Nonfiction | June 01, 1985
The Beautician and the One-Legged Man
The full text of this essay is not currently available online.
Weekends the sawmill shut down, and only chuffed an occasional white plume into the blue air to show the boiler was still alive. So Saturday morning, when I got up early to drive Aunt Lucille to the post office, the town was quiet, only a few farm pickups and dogs hanging around the corner store. Nothing seemed out of the ordinary, but as she got out to the car and stepped onto the board sidewalk, she said quickly over her shoulder, “I want to see if there’s a letter from my honey.”
If you are a student, faculty member, or staff member at an institution whose library subscribes to Project Muse, you can read this piece and the full archives of the Missouri Review for free. Check this list to see if your library is a Project Muse subscriber.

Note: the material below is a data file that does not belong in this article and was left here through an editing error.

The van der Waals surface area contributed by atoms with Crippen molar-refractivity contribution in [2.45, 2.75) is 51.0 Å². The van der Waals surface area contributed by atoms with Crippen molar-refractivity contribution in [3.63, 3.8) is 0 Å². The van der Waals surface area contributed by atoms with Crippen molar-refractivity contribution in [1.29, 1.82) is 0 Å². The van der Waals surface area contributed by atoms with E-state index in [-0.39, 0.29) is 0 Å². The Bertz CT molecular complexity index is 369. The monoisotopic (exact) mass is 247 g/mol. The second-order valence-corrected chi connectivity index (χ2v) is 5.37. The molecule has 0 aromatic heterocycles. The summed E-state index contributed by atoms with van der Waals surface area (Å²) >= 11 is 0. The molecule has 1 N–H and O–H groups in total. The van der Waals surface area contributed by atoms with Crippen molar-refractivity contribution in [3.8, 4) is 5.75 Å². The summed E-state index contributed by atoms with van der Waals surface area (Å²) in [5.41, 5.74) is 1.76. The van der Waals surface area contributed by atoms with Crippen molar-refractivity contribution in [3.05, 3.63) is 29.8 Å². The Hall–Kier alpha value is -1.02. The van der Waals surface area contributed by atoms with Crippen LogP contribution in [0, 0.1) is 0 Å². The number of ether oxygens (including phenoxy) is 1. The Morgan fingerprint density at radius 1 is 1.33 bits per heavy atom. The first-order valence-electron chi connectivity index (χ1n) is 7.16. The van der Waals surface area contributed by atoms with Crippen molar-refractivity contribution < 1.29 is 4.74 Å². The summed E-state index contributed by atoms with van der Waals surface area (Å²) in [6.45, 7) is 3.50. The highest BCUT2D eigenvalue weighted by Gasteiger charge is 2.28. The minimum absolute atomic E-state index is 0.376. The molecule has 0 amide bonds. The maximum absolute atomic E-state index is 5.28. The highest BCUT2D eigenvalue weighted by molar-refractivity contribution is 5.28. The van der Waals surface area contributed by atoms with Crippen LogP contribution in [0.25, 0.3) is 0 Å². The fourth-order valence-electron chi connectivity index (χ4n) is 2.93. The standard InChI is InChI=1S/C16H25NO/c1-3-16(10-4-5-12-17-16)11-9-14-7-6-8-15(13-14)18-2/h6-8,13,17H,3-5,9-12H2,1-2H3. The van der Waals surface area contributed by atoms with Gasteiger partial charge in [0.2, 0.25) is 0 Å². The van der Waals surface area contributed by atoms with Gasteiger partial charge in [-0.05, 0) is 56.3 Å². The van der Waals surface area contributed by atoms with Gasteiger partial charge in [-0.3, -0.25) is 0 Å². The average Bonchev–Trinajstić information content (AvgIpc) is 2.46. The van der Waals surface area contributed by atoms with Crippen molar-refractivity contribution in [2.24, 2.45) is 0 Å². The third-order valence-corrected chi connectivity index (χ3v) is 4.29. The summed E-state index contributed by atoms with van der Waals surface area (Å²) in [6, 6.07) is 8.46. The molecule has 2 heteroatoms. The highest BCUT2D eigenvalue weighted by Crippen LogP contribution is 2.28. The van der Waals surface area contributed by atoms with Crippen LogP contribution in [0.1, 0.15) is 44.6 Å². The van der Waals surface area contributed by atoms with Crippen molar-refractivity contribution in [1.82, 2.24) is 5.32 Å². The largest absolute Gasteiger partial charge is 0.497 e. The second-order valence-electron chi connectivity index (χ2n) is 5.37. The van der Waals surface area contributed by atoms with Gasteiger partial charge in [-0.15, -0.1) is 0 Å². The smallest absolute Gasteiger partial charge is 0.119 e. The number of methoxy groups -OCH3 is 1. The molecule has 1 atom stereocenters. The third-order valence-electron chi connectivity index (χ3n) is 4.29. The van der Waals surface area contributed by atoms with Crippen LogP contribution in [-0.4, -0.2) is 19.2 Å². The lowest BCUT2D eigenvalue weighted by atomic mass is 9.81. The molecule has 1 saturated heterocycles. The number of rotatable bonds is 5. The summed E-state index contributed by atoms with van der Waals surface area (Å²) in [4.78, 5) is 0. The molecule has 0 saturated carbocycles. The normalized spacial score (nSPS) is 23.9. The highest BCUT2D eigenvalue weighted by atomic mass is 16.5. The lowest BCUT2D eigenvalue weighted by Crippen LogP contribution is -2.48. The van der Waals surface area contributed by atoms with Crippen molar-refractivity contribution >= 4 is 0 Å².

Want to read more?Subscribe Today
SEE THE ISSUE
Dec 11 2020
Magnet Man I shift from foot to foot. Both my feet hurt. I’m packing magnets at my dad’s factory, and the rubber mats meant to cushion my joints from the
Sep 29 2020
On Hearing/On Listening
I play the tenor sax, and at sixty-five, I’m usually the youngest in this band. We play the oldest of old standards—very little from after the War, plus novelty tunes,
Sep 28 2020
In Noise, Feeling
I sat in a chair, the legs of my jeans pulled up to my knees, as a neurologist poked my leg with a pin. “Can you feel that?” he asked